In 37 Years, The Most Important Lesson I Have Learned Is – Perseverance Pays

Tex Tech Industries (India) Pvt Ltd. was started in the year 1975 as a partnership company in Coimbatore, by Late. S. Srinivasan to manufacture spare parts for cotton combers. It was the first company to manufacture new nipper assemblies in India. His son, S. Malligarjunan, Managing Director, has added many more firsts to the list. Proud to be making in India, he shares his experiences of how he has made a global footprint in comber spare parts. And his son, M. Eshwar Srinivas, Executive Director, Tex-Tech Industries (India) Pvt. Ltd., has recently joined his father to take this legacy forward, bringing in futuristic materials and technologies in comber spare parts. Excerpts of an interview with Reena Mital. What new are you showing here at India ITME 2022? Tex-Tech has been specialising in cotton combs for the last 45 years. Today, we have a good reputation worldwide, as a reliable spare parts manufacturer for cotton combers. We also upgrade 2nd and 3rd generation combers to the latest 4th generation combers, so that valuable noil is saved and production rates increase, improving cotton spinners’ quality, productivity and competitiveness. Besides showcasing our latest offerings and services, this time we have launched combs for linen, flax and jute. Today, a mill using this fibre has to import the uni comb or top comb or brush from Germany, Switzerland, Japan or Italy. We have now ventured into this segment, with quality offerings. To what extent have you helped in import substitution with your combs and other products? We started making in India many years ago, venturing into the manufacturing of circular and top combs. These combs were usually imported from Switzerland, Germany and Japan. Tex-Tech is the only other company that is making these in India, matching the best in the world. We enjoy a good market share globally. We achieved this with a lot of hard work and perseverance. In those initial years, we supplied a lot of combs to spinning mills, they conducted trials for 3-4 years, and once they were happy with the quality and consistency, we started getting good orders. How did you convince those first few companies to try out your products? We are basically a service industry. When we started upgrading the combers of the spinning mills, we also wanted to maintain their combers in perfect condition throughout the year. So we struck AMCs with these mills. And this helped them gain confidence in our expertise and our company. But changing the mindset is not so easy. Tell us about some of your experiences here. In 37 years, I have learned only one thing – Perseverance Pays. In 2003, we exhibited our products first time in ITMA Birmingham. We had the opportunity of meeting with some Egyptian companies. And our agent in Egypt took us to his country to meet with potential customers. I visited one of the largest textile companies in Egypt, a completely integrated composite unit with spinning, weaving, knitting, processing and dyeing, garmenting. The MD was a 72-year old gentleman, a textile technologist, with vast experience. He asked me about my work, and I said I upgrade combers of 2nd and 3rd generations to the new versions. He did not seem convinced, or maybe I did not communicate clearly. He was almost on the verge of dismissing us. I asked him if he could spare one minute of his time. He said - `I have all the time in the world provided you talk sense’. The reasoning in my head was that we both are technically sound – he is a textile technologist, I am a mechanical engineer specialising in machine designing. So on a piece of paper I drew the nipper geometry of the 2nd generation combers and the 4th generation combers, to explain to him what I was doing. His next question was - `What is your plan for lunch?’. It was my perseverance, my expertise and knowledge, my confidence in my machines that helped me convert that one minute to a lunch meeting, to eventually a strong and mutually beneficial business relationship. Eventually, this company placed some very large orders with us. It’s been 17-18 years, and we continue to enjoy a strong business relationship with them. Today, we enjoy a 50% market share in Egypt. Another difficult market to break into was Argentina. All their machines come from Europe and US, India is nowhere on their list of suppliers. Mindset and language, both were a barrier for me. I did not have an agent in Argentina. I hired a translator and travelled around the country. I met the owners and directors of various mills, and eventually struck some good deals with big companies there. Today, they have confidence that Tex-Tech is a good supplier. There have been similar experiences in other countries, with successful results – Vietnam, Thailand, Indonesia, Bangladesh, Turkey, Egypt, Italy, Uzbekistan, etc. Today, 40% of Tex-Tech revenue is from exports. We are also an OEM supplier. Your take on B2C and OEM business? Both have their advantages, and both are much needed. Supplying direct to the customer helps you to gain better understanding of your product’s performance, where improvements are needed, what challenges are faced by the spinner. To elucidate, when we do the upgrades of the machines in various mills, the requirements of each mill are quite different. Some customer needs higher speed and productivity, another customer wants to reduce wastage, others want quality improvement. So we have been able to make our kit as a three dimensional version - PQY – Production, Quality, Yield. So our kit got fine-tuned with supply to different customers, and to different countries, that process different varieties of cotton. So we supply the same kit, but finer aspects of the kit, of the retrofit, are fine-tuned for different counts, processing different cottons. OEM is also needed. It’s proof that my product performance is world class. And when you are an OEM supplier, the value you get with the customer is totally different. Your reliability increases even further. So, both are important. Which of your products are you really proud of? Ciruclar combs and top combs – it took us almost 10 years to develop the perfect technology. Circular comb project we started in 2000. And we could come out with a good circular comb by 2011-12. It has been further fine-tuned for different models. There is no ready machine or equipment in the market for making circular combs. So we had to develop our own machine for this. I am basically a machine design engineer, so development of special purpose machines (SPMs) is my core competence, and it was a lot of hard work and perseverance to develop the right machine to make a superior circular comb, with consistent quality. We are proud that we have started exporting our circular combs not only to Turkey, Bangladesh, Pakistan, but also to the US. How do you compare in technology with conventional leaders? We have an excellent infrastructure and impeccable knowledge and expertise. So, we are not far behind the leaders. The reason I say that we lack just a wee bit is because the metallurgy is still not available in India. The metallurgy, the base material, steel alloy, the core – the best is still in Europe. But the process we have been able to master, to be at par. So, performance wise, we the best in the world. Circular combs from Europe have got a slightly better material finish, which helps avoid running-in period. Our combs sometimes need a running-in period. We are now developing coatings for the wires, where the running-in period is very, very low. And in this aspect too, we will be at par with the best, within the next one year. Besides offering world class performance, our combs have the advantage of price, and value for money too. Do you believe Indian TEI can be a strong competitor in world market? Indian textile engineering and technology is not far behind. We are at par, and in some cases even better. The mindset of the textile industry, in India, and globally, is also changing, there is more acceptance to Indian technology. Again, hard work, perseverance, R&D, investment – all this will pave the way to success for the Indian textile engineering industry.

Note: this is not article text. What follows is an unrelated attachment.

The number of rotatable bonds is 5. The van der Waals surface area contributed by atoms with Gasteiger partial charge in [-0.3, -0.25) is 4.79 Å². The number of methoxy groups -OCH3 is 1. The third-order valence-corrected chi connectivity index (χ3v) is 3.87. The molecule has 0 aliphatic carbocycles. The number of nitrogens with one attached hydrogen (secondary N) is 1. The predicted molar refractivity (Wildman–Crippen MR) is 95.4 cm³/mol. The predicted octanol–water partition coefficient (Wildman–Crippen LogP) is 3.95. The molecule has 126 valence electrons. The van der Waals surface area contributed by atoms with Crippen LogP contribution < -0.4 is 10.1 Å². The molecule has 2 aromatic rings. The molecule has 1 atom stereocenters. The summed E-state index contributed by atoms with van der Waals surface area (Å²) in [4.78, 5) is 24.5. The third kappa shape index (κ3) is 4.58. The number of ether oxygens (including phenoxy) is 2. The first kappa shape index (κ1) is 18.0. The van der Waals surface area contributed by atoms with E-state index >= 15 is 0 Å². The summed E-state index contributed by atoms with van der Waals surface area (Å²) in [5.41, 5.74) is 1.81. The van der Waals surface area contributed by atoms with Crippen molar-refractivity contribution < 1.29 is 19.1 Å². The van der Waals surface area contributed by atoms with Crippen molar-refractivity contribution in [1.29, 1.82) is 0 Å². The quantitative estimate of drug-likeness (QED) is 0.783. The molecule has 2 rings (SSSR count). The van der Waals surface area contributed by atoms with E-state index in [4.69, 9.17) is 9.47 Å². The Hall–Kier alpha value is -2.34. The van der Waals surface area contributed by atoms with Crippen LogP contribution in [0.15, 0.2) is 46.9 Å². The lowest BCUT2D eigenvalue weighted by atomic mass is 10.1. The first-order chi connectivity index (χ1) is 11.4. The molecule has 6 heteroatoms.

'Bringing In Futuristic Materials In Comber Spare Parts'

You have studied in some of the best universities abroad. And you came back to a textile-related business, which is usually not attractive to the younger generation. So, what made you come back to India? Eshwar Srinivas: Tex-Tech was started by my grandfather, with whom I was very close. I want to continue his legacy further. Morever, I don’t prefer staying abroad. I love India, our people, our culture. How are you applying your education and training in composite materials, to textile technology? Eshwar Srinivas:I believe composite materials is the future, and my goal is to bring that into textile technology. One small contribution I think I have made is the new spool that we developed, made completely with composites. This has a number of advantages – the life of the spool has increased 2-3 times, composites offer better structural soundness, it allows us to tune the end product to our requirements. And the life of the machine itself has increased.